In “Storyful’s Validation Process” by Malachy Browne, he walks the reader through a series of steps that could help a journalist in the digital age of information ascertain the verifiable truth. First, he notes the mantra “there is always someone closer to the source,” and goes on to explain that journalist’s you should always try to locate the original source of any videos. Fair enough, you say? Exactly – wouldn’t most people do this? Well, one would think so but honestly, I’ve seen so many incorrect and false posts on Facebook that reliable sources just re-posted without verifying – I have come to realize the answer is No, most people wouldn’t do this. They would assume it was the truth, and we all know what happens when you assume. Browne explains the multitude of techniques that you can use such as examining the embedded data within the images, cross-referencing the video uploader’s social media accounts for location, reliability, bias, and length of existence, as well as consistent video quality and number of close friends, and checking the video descriptions for any telling information such as a date or a specific location or IP address.
Next, Browne gives an example of a video posted to YouTube that shows residents of coastal Meulaboh, Aceh fleeing from the April 11th, 2012 tsunami. Storyful was able to verify the video uploader was from Meulaboh, that he had previously uploaded other videos from Meulaboh in the past six months, and that he was an active Twitter user and blogger, as well as verify the location in the footage through a visible sign that read “Meulaboh Lagoon.” They concluded that this video was in fact truth and because they verified that information, they could feel good about publishing it.
Browne delineates several other techniques that one could use to corroborate the content of a video before assuming its truth. Once the uploader has been assessed, he suggests that you focus on the content. First, you ask the obvious questions such as does anything in the video look out of place and does it make sense in the filming context. Then you move to the more detailed questions by examining the background of the video and checking for geo-tagging, landmarks or topographical data. One should also check to ensure that weather conditions in the footage match other reports for that given day including checking to see if the shadows that appear in the videos jive with the time of day that is reported. Next, Browne reminds you to check for accents or dialects that could create a disconnect between the people speaking in the video and the location in which it is supposedly filmed, as well as verifying that other users have mentioned the “event” in local news reports, news wires, twitter feeds and lists, or by posting other videos and images.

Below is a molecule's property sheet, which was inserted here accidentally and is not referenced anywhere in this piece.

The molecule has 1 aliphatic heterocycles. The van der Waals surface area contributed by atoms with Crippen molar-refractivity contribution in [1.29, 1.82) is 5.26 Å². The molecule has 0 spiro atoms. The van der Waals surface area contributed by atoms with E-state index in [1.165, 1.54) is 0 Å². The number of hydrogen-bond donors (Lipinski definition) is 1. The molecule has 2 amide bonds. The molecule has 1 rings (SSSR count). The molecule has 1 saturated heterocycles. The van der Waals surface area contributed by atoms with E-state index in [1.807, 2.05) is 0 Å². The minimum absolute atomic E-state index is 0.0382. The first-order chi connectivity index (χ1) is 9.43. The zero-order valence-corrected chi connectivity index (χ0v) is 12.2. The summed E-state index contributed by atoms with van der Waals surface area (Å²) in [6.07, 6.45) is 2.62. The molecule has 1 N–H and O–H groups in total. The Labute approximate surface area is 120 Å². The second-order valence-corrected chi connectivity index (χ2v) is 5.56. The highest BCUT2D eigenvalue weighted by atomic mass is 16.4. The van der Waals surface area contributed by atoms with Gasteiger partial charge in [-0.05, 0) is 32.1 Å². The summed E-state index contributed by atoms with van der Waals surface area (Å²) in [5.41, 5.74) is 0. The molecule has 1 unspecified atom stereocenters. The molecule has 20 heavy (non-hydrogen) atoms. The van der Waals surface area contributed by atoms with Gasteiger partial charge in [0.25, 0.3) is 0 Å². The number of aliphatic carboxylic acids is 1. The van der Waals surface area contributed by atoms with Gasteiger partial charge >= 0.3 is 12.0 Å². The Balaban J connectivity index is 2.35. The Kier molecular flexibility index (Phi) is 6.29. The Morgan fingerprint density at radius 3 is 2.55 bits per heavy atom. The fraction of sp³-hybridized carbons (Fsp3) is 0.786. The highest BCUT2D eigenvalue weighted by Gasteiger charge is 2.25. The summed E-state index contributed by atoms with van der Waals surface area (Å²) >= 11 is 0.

At first glance this looks like a lot of work and admittedly, it takes time as Browne suggests. However, as journalists it is our responsibility to gather and report the FACTS – not the potential facts. A few extra minutes spent doing due diligence could ultimately save you a lot of time trying to repair your reputation. The world doesn’t forgive journalists as easy as it forgives Justin Bieber.
Other Articles of Interest for this Week:
- If a Tweet Worked Once, Send it Again – and Other Lessons Learned from the New York Times’ Social Media Desk
- So now that you have your followers on Twitter and your friends on Facebook, don’t forget to measure how well you are doing! Start by trying some of the tips in: New Twitter Analytics, 10 Quick Measures You Can Use Today